Retirement Investing 101

If you’re intimidated at the idea of trying to create a retirement strategy for yourself, relax. The challenge of building a more secure financial future isn’t as hard as you may think, because you have the advantage of a workplace-sponsored retirement plan to help you. Your plan provides you with all the tools and resources you need to plan for your future. The important thing is to get started today, because the future will be here before you know it. Keep reading to see how easy it is to get started, if you just break it down into some basic steps.

Step 1: Consider Your Future
How much income do you think you will need to live on in retirement? Many financial professionals advise that individuals will need about 80% of their annual pre-retirement income each year in order to maintain their standard of living. Of course, you may need more or less.

Unfortunately, you can’t rely on Social Security to provide you with all the income you’ll need in retirement. Even if you’ll be eligible to receive benefits, the average retiree receives only about 40% of their pre-retirement earnings from Social Security.1 Your workplace-sponsored retirement plan can help you save the money you’ll need to close the gap. To help you determine how much retirement income you might need, visit Picturing Retirement: How Much Will You Need?

Step 2: Learn About the Benefits of Your Retirement Plan
Depending on the field you work in, your retirement plan may be a 401(k), 403(b) or 457 plan. But no matter what kind you have, your retirement plan offers the following benefits:

You May Save On Current Taxes

When you invest in a retirement plan, you automatically get two tax breaks:

  1. Your plan contributions are made on a before-tax basis,2 so they actually lower your current taxable income and therefore may reduce your current federal tax bill.
  2. Your account balance may grow on a tax-deferred basis—so you don’t have to pay federal income tax on the money you’ve accumulated, or any related  investment earnings, until you withdraw your money at retirement.3

To learn more about the tax advantages of retirement plans, refer to Give Yourself a Break: The Tax Advantages of Your Retirement Plan.

Saving Is Automatic

Your plan contributions are automatically deducted from your paycheck. What could be easier?

You Take Advantage of Two Investment Strategies

  • Compounding: Compounding is what happens if the money you save in your retirement account grows—and that increased amount remains in your account to be reinvested to potentially earn more. Over time, if your savings continue to grow, compounding can play a more important role as your total account balance increases. That’s because your account may be earning more on a larger amount of money. Obviously, the longer your money is invested, the more time it has to potentially compound. To learn more about compounding, visit Time is Money: The Magic of Compounding.
  • Dollar-cost averaging is the practice of putting the same amount of money in the same investment option consistently, regardless of the market performance (price) of that investment. Dollar-cost averaging can be beneficial because it allows you to automatically buy more shares when prices are lower and fewer shares when prices are higher. Over time, this tends to reduce the average cost of the funds you purchase. Learn more by reading What Is Dollar-Cost Averaging?4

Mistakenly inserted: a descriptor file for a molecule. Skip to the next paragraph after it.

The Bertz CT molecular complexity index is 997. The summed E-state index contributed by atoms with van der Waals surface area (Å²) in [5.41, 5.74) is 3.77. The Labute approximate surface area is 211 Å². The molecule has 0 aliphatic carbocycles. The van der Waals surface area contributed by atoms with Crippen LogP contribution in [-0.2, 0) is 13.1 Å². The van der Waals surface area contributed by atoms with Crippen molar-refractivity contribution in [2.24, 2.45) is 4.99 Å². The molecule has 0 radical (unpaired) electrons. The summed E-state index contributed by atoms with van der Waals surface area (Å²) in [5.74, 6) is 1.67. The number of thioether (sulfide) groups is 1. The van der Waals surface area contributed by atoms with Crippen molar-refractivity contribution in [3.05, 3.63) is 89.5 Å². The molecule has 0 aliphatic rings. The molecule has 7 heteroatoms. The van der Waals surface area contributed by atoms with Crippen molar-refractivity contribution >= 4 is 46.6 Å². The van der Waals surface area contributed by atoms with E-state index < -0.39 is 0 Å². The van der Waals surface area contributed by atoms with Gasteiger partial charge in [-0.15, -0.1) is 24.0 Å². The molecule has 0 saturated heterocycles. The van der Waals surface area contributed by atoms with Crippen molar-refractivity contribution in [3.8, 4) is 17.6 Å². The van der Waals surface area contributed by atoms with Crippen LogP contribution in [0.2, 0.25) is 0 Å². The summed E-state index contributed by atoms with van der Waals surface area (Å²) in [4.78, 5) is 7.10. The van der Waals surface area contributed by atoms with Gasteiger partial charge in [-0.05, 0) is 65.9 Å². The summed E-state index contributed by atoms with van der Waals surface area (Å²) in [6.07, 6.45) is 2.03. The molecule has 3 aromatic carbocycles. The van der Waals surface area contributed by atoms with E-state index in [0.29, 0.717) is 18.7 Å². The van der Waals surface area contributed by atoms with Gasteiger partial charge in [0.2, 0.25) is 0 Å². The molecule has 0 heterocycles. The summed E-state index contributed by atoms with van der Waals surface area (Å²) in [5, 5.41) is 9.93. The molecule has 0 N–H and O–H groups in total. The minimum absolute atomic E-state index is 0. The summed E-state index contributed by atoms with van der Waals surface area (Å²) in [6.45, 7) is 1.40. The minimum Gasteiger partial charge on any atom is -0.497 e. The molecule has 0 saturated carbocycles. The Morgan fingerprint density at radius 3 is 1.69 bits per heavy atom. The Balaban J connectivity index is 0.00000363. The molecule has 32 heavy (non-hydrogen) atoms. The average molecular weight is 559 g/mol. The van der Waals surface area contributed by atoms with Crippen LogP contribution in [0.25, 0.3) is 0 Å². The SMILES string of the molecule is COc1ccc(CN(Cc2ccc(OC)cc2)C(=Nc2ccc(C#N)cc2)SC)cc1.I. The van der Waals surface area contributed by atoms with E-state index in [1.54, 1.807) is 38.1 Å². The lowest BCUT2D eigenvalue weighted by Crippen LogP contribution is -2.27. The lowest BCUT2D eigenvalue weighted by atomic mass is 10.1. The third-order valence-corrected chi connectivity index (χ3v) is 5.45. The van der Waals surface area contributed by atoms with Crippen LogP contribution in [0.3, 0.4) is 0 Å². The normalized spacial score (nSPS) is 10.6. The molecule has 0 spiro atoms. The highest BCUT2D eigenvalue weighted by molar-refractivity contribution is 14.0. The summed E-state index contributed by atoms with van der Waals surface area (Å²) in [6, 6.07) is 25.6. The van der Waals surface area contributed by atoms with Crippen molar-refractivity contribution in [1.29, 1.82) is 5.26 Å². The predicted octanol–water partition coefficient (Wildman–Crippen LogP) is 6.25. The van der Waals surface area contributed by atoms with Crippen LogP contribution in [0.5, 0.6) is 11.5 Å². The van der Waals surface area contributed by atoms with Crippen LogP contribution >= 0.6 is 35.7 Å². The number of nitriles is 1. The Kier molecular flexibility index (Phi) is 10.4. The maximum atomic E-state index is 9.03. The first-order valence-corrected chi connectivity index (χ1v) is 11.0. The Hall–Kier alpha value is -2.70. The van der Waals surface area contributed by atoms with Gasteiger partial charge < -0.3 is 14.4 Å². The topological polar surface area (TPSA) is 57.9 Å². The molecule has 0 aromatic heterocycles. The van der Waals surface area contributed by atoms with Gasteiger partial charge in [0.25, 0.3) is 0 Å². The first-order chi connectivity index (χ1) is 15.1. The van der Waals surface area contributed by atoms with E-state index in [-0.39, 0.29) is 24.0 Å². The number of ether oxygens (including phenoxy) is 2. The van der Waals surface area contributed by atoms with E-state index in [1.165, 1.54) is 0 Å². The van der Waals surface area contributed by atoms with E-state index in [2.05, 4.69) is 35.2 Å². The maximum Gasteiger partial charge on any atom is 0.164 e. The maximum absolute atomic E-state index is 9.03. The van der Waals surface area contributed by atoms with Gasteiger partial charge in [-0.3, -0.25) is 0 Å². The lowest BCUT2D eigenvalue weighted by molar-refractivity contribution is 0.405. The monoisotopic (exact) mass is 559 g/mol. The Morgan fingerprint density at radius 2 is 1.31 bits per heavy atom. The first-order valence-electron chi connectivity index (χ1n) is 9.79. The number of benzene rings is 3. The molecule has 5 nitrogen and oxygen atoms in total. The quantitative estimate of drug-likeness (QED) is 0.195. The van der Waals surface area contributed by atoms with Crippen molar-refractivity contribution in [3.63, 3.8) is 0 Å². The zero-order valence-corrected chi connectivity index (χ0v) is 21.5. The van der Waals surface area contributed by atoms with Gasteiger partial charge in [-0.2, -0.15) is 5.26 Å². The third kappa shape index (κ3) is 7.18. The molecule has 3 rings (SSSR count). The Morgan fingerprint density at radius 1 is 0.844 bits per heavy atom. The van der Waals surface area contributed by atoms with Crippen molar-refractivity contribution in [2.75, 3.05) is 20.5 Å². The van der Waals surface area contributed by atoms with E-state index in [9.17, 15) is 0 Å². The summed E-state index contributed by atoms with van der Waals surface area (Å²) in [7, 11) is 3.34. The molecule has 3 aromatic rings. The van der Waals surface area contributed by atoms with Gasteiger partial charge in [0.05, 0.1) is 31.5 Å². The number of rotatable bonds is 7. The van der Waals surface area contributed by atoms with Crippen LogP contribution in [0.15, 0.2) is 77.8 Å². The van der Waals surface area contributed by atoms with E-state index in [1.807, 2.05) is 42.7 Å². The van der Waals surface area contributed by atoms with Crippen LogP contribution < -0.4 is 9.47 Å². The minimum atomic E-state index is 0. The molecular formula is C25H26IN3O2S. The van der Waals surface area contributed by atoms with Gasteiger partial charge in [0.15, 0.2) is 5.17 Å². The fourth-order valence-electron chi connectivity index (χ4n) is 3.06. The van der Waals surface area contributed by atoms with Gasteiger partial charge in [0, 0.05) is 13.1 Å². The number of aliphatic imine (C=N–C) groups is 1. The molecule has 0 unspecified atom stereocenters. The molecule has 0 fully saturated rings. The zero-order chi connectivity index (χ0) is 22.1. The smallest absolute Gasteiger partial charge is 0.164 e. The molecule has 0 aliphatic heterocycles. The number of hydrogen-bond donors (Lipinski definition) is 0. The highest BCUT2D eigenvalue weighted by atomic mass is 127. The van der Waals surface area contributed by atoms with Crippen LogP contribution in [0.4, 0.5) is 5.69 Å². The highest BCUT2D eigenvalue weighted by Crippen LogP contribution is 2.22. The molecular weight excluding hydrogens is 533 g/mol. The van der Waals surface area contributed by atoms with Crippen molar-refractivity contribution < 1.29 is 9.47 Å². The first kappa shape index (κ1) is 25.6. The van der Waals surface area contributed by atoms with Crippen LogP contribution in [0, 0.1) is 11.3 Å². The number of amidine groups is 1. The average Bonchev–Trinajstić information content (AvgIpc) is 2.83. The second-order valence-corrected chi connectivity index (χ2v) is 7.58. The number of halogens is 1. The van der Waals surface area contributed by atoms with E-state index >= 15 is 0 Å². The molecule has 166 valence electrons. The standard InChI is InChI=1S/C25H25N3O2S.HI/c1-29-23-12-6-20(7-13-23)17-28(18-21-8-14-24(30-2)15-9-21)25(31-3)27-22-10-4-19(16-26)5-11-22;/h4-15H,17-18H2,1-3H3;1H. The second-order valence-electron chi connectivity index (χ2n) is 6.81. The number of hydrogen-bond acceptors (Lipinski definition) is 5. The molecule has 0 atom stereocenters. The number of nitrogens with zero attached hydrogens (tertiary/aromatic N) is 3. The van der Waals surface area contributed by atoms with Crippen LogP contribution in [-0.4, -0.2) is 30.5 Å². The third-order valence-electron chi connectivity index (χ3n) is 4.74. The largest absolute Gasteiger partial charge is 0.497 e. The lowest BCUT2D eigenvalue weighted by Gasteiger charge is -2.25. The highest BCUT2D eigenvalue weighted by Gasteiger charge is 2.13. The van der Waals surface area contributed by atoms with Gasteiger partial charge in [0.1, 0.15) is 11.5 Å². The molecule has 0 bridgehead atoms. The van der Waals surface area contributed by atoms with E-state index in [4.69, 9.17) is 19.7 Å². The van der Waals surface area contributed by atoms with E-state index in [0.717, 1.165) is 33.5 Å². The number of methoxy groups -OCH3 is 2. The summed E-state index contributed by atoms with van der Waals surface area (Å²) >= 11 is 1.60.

You Have a Wide Array of Investments to Choose From

Choosing the investment mix for your retirement account is one of the most important steps you can take when it comes to retirement planning. Fortunately, your plan sponsor has chosen a diversified group of investment options for your plan’s investment lineup—so you can choose the investments you feel are right for you, based on your long-term financial goals and objectives.
To learn more about investing for retirement, be sure to visit Choosing Your Retirement Plan Investments and Managing Risk in Your Retirement Plan Account.

Step 3: Invest Now!
Regardless of when you expect to retire, saving and investing today could potentially give you more financial freedom later. Be sure to make retirement saving a high priority. If you haven’t joined your retirement plan, consider enrolling5 right away. Already participating? Then be sure to increase your contribution rate today to help provide your account with more fuel for your financial future.

1 Source: SocialSecurityOnline (www.ssa.gov), Understanding the Benefits, August 2011.

2 Some retirement plans allow after-tax (Roth) contributions as well as before-tax contributions. Check with your plan administrator for more information.

3 Applies only to those contributions (and investment earnings related to those contributions) made on a before-tax basis.

4 Dollar-Cost Averaging and other periodic investment plans do not assure a profit and do not protect against loss in declining markets. Such a plan involves continuous investment in securities regardless of fluctuating price levels of such securities and investors should consider their financial ability to continue their purchases through periods of low price levels.

5 Amounts withdrawn are subject to income taxes. Withdrawals before age 59½ may also be subject to a 10% federal income tax penalty and plan restrictions (457 plans not subject to 10% penalty).

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Ed. 09/2011

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